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Generate a pex_binary target for each entry_point in the entry_points field.

This is solely meant to reduce duplication when you have multiple scripts in the same directory; it's valid to use a distinct pex_binary target for each script/binary instead.

This target generator does not work well to generate pex_binary targets where the entry point is for a third-party dependency. Dependency inference will not work for those, so you will have to set lots of custom metadata for each binary; prefer an explicit pex_binary target in that case. This target generator works best when the entry point is a first-party file, like app.py or app.py:main.

Backend: pants.backend.python


type: Iterable[str] | None
default: None

The platforms the built PEX should be compatible with.

There must be built wheels available for all of the foreign platforms, rather than sdists.

You can give a list of multiple complete platforms to create a multiplatform PEX, meaning that the PEX will be executable in all of the supported environments.

Complete platforms should be addresses of file targets that point to files that contain complete platform JSON as described by Pex (https://pex.readthedocs.io/en/latest/buildingpex.html#complete-platform).


type: Iterable[str] | None
default: None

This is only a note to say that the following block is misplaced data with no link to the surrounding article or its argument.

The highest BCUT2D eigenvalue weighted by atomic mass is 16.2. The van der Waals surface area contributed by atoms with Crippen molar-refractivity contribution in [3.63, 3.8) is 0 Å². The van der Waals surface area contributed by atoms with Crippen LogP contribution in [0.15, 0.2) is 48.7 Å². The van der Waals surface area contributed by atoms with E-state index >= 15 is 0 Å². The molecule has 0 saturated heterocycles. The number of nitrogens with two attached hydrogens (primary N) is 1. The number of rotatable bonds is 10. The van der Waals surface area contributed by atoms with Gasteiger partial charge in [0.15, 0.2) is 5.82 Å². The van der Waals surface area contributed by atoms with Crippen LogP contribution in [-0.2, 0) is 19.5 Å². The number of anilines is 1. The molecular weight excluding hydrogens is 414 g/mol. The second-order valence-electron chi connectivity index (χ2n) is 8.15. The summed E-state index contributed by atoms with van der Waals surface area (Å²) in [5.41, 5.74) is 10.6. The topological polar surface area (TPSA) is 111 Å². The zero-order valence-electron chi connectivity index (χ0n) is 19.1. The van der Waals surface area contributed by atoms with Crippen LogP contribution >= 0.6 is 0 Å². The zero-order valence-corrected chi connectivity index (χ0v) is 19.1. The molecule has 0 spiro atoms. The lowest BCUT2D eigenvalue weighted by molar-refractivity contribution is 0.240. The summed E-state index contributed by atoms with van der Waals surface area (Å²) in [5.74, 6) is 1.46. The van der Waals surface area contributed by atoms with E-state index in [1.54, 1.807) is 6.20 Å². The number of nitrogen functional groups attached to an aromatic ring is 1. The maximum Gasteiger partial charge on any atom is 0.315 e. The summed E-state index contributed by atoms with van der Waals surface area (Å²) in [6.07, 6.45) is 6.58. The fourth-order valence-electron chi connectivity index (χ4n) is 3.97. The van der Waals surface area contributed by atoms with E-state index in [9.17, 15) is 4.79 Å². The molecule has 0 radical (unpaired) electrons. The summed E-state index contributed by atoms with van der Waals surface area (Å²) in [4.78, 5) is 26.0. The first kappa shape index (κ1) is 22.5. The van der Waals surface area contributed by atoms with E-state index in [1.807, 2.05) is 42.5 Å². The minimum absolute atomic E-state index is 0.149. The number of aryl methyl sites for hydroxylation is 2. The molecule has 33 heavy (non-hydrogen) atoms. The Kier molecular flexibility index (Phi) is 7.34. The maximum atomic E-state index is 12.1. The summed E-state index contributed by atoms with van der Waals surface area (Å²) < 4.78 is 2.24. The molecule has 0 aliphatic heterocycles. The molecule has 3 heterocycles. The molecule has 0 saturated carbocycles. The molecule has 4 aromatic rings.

Addresses to other targets that this target depends on, e.g. ['helloworld/subdir:lib', 'helloworld/main.py:lib', '3rdparty:reqs#django'].

This augments any dependencies inferred by Pants, such as by analyzing your imports. Use ./pants dependencies or ./pants peek on this target to get the final result.

See Targets and BUILD files and Targets and BUILD files for more about how addresses are formed, including for generated targets. You can also run ./pants list :: to find all addresses in your project, or ./pants list dir: to find all addresses defined in that directory.

If the target is in the same BUILD file, you can leave off the BUILD file path, e.g. :tgt instead of helloworld/subdir:tgt. For generated first-party addresses, use ./ for the file path, e.g. ./main.py:tgt; for all other generated targets, use :tgt#generated_name.

You may exclude dependencies by prefixing with !, e.g. ['!helloworld/subdir:lib', '!./sibling.txt']. Ignores are intended for false positives with dependency inference; otherwise, simply leave off the dependency from the BUILD file.


type: str | None
default: None

A human-readable description of the target.

Use ./pants list --documented :: to see all targets with descriptions.


type: bool | None
default: None

Whether or not to emit PEX warnings at runtime.